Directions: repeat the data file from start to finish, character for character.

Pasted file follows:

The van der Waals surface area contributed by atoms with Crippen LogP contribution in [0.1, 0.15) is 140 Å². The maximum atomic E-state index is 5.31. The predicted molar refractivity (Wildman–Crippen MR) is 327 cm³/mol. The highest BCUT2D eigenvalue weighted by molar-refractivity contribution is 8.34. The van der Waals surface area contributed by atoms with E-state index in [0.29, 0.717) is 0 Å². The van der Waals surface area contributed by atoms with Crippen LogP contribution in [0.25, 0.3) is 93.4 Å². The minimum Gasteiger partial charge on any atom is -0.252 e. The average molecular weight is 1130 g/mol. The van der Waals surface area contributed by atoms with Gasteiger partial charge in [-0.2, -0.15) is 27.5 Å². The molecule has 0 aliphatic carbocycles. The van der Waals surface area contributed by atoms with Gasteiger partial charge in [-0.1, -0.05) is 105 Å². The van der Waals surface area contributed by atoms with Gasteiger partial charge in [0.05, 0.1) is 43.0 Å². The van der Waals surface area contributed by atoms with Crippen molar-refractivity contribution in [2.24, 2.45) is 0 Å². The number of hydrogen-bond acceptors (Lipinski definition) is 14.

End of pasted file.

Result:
The van der Waals surface area contributed by atoms with Crippen LogP contribution in [0.1, 0.15) is 140 Å². The maximum atomic E-state index is 5.31. The predicted molar refractivity (Wildman–Crippen MR) is 327 cm³/mol. The highest BCUT2D eigenvalue weighted by molar-refractivity contribution is 8.34. The van der Waals surface area contributed by atoms with E-state index in [0.29, 0.717) is 0 Å². The van der Waals surface area contributed by atoms with Crippen LogP contribution in [0.25, 0.3) is 93.4 Å². The minimum Gasteiger partial charge on any atom is -0.252 e. The average molecular weight is 1130 g/mol. The van der Waals surface area contributed by atoms with Gasteiger partial charge in [-0.2, -0.15) is 27.5 Å². The molecule has 0 aliphatic carbocycles. The van der Waals surface area contributed by atoms with Gasteiger partial charge in [-0.1, -0.05) is 105 Å². The van der Waals surface area contributed by atoms with Gasteiger partial charge in [0.05, 0.1) is 43.0 Å². The van der Waals surface area contributed by atoms with Crippen molar-refractivity contribution in [2.24, 2.45) is 0 Å². The number of hydrogen-bond acceptors (Lipinski definition) is 14.